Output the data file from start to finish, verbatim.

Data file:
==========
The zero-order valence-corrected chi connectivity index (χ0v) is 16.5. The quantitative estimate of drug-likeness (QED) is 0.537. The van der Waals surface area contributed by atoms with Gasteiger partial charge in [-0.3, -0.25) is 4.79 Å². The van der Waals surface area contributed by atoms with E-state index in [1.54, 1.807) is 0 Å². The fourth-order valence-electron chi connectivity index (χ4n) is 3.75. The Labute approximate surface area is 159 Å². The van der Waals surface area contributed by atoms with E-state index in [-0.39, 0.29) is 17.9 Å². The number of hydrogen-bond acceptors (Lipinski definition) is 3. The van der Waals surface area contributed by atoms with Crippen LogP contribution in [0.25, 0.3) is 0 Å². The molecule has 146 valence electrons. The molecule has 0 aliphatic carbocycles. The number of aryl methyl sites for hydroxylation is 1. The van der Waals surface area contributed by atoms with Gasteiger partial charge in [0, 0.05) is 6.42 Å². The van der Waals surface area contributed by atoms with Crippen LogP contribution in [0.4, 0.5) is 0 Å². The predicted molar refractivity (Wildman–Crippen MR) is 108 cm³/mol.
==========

The zero-order valence-corrected chi connectivity index (χ0v) is 16.5. The quantitative estimate of drug-likeness (QED) is 0.537. The van der Waals surface area contributed by atoms with Gasteiger partial charge in [-0.3, -0.25) is 4.79 Å². The van der Waals surface area contributed by atoms with E-state index in [1.54, 1.807) is 0 Å². The fourth-order valence-electron chi connectivity index (χ4n) is 3.75. The Labute approximate surface area is 159 Å². The van der Waals surface area contributed by atoms with E-state index in [-0.39, 0.29) is 17.9 Å². The number of hydrogen-bond acceptors (Lipinski definition) is 3. The van der Waals surface area contributed by atoms with Crippen LogP contribution in [0.25, 0.3) is 0 Å². The molecule has 146 valence electrons. The molecule has 0 aliphatic carbocycles. The number of aryl methyl sites for hydroxylation is 1. The van der Waals surface area contributed by atoms with Gasteiger partial charge in [0, 0.05) is 6.42 Å². The van der Waals surface area contributed by atoms with Crippen LogP contribution in [0.4, 0.5) is 0 Å². The predicted molar refractivity (Wildman–Crippen MR) is 108 cm³/mol.